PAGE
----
Lego Masters landed on our TV about the same time the pandemic landed in America. It’s a show about, well, Lego Masters. In each episode teams were given a LEGO building challenge, Build a Fairy Tale! Build a Theme Park! Build a Bridge! Contestants could use as many bricks as they wanted, their only limit was time. Every week when we sat down to watch, we poured out a a big pile of bricks so our girls could build something while they watched the show.
Builds lasted six to fifteen hours. Around hour one or two of the build, judges wandered from station to station to offer feedback. Usually, they’d just suggest a little change, one element wasn’t quite dramatic enough or perhaps the motor used to move a special feature wasn’t powerful enough. But sometimes, the judges would look at a build, glance at one another and shake their heads. The builders bit their lips as the judges explained that the build story didn’t make sense. In a Lego build story is everything. The build wasn’t big enough or open enough. A good Lego build is large but also open, you are invited into the scene instead of feeling like you are peeking into it. They often finished their critiques by waving their hands over the build while sighing because the build simply didn’t have enough color and Lego is all about color.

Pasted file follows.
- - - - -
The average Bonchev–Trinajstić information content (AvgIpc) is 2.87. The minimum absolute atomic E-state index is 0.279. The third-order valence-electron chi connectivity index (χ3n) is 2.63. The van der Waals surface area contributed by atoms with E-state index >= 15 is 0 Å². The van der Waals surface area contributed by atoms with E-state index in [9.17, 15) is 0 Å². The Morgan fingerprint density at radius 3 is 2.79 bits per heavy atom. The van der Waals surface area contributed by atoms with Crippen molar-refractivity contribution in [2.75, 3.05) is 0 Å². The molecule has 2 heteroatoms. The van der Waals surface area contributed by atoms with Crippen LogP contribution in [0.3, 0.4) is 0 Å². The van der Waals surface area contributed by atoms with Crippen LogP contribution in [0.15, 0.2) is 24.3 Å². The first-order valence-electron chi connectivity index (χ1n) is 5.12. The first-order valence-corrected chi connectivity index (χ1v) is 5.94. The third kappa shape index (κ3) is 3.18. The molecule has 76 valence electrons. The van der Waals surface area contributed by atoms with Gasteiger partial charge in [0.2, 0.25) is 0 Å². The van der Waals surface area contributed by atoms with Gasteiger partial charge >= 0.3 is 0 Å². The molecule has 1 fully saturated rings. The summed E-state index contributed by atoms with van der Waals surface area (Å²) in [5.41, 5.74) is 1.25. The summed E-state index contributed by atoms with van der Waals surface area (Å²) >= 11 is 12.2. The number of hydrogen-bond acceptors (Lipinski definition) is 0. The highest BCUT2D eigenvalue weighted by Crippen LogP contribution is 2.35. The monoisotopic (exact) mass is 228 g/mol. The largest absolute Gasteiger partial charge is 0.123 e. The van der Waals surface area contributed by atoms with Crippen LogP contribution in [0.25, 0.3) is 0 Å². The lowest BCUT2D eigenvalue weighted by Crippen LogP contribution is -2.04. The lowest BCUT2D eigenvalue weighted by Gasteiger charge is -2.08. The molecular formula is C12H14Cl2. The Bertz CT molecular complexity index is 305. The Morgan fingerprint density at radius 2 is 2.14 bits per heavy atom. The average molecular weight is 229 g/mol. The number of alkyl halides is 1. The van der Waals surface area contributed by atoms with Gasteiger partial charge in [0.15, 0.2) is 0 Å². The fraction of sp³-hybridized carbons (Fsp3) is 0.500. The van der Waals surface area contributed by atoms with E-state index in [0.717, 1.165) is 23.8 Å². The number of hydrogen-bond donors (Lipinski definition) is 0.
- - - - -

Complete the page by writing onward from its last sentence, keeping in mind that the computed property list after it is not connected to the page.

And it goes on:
These criticisms, so far into the competition, were always devastating to the builders because whether they got one or all three criticisms (and so many got all three), they had to rebuild. They needed to take apart their work brick by brick and make something new. Something with a better story, something more expansive, something with more color.
The successful builders took the judges’ advice, even though they were two hours into the game. They pulled down what they’d built and built again. Successful teams were smart about it. They reused many of their original bricks while returning others to the bin. They added new bricks too as their concept became richer. Sometimes a feature they loved from their original build had to be scrapped, it just didn’t fit into their new design. A shame at first but by the end it was always replaced by something better.
The unsuccessful builders kept on building their original build. So much time had passed, after all. And…